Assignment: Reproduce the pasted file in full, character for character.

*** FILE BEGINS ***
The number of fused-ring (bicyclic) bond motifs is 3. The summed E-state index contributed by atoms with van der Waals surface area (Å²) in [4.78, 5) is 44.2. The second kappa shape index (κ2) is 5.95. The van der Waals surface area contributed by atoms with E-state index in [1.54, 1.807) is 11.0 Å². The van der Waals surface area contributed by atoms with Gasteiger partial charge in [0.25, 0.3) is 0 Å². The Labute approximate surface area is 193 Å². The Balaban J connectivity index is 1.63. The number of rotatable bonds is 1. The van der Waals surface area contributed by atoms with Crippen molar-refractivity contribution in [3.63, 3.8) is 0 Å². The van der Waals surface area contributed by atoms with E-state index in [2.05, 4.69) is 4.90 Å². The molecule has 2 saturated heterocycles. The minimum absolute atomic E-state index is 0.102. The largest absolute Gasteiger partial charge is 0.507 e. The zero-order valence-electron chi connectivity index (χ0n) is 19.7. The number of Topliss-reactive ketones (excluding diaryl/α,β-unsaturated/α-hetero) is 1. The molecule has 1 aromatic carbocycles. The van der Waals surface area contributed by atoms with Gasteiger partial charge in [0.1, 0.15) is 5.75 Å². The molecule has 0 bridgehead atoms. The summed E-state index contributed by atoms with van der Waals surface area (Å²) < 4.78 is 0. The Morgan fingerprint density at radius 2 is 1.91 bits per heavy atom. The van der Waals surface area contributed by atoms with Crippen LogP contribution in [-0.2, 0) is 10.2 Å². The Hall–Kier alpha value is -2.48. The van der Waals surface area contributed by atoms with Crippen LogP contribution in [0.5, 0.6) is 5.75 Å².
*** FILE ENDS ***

The number of fused-ring (bicyclic) bond motifs is 3. The summed E-state index contributed by atoms with van der Waals surface area (Å²) in [4.78, 5) is 44.2. The second kappa shape index (κ2) is 5.95. The van der Waals surface area contributed by atoms with E-state index in [1.54, 1.807) is 11.0 Å². The van der Waals surface area contributed by atoms with Gasteiger partial charge in [0.25, 0.3) is 0 Å². The Labute approximate surface area is 193 Å². The Balaban J connectivity index is 1.63. The number of rotatable bonds is 1. The van der Waals surface area contributed by atoms with Crippen molar-refractivity contribution in [3.63, 3.8) is 0 Å². The van der Waals surface area contributed by atoms with E-state index in [2.05, 4.69) is 4.90 Å². The molecule has 2 saturated heterocycles. The minimum absolute atomic E-state index is 0.102. The largest absolute Gasteiger partial charge is 0.507 e. The zero-order valence-electron chi connectivity index (χ0n) is 19.7. The number of Topliss-reactive ketones (excluding diaryl/α,β-unsaturated/α-hetero) is 1. The molecule has 1 aromatic carbocycles. The van der Waals surface area contributed by atoms with Gasteiger partial charge in [0.1, 0.15) is 5.75 Å². The molecule has 0 bridgehead atoms. The summed E-state index contributed by atoms with van der Waals surface area (Å²) < 4.78 is 0. The Morgan fingerprint density at radius 2 is 1.91 bits per heavy atom. The van der Waals surface area contributed by atoms with Crippen LogP contribution in [-0.2, 0) is 10.2 Å². The Hall–Kier alpha value is -2.48. The van der Waals surface area contributed by atoms with Crippen LogP contribution in [0.5, 0.6) is 5.75 Å².